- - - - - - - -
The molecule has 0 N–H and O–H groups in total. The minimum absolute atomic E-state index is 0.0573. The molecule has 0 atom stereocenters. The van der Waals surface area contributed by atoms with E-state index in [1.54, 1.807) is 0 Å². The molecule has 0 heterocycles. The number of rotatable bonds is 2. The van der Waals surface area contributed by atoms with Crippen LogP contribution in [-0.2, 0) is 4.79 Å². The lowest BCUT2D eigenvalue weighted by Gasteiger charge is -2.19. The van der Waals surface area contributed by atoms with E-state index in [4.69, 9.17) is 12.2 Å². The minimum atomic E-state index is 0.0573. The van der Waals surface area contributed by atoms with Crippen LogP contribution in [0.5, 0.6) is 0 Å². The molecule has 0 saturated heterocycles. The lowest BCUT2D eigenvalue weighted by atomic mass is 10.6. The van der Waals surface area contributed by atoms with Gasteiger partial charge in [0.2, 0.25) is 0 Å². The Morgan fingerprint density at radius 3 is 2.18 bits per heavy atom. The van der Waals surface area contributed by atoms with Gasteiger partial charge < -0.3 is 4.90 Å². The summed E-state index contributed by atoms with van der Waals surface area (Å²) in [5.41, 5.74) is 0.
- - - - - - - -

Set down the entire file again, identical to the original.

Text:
The molecule has 0 N–H and O–H groups in total. The minimum absolute atomic E-state index is 0.0573. The molecule has 0 atom stereocenters. The van der Waals surface area contributed by atoms with E-state index in [1.54, 1.807) is 0 Å². The molecule has 0 heterocycles. The number of rotatable bonds is 2. The van der Waals surface area contributed by atoms with Crippen LogP contribution in [-0.2, 0) is 4.79 Å². The lowest BCUT2D eigenvalue weighted by Gasteiger charge is -2.19. The van der Waals surface area contributed by atoms with E-state index in [4.69, 9.17) is 12.2 Å². The minimum atomic E-state index is 0.0573. The van der Waals surface area contributed by atoms with Crippen LogP contribution in [0.5, 0.6) is 0 Å². The molecule has 0 saturated heterocycles. The lowest BCUT2D eigenvalue weighted by atomic mass is 10.6. The van der Waals surface area contributed by atoms with Gasteiger partial charge in [0.2, 0.25) is 0 Å². The Morgan fingerprint density at radius 3 is 2.18 bits per heavy atom. The van der Waals surface area contributed by atoms with Gasteiger partial charge < -0.3 is 4.90 Å². The summed E-state index contributed by atoms with van der Waals surface area (Å²) in [5.41, 5.74) is 0.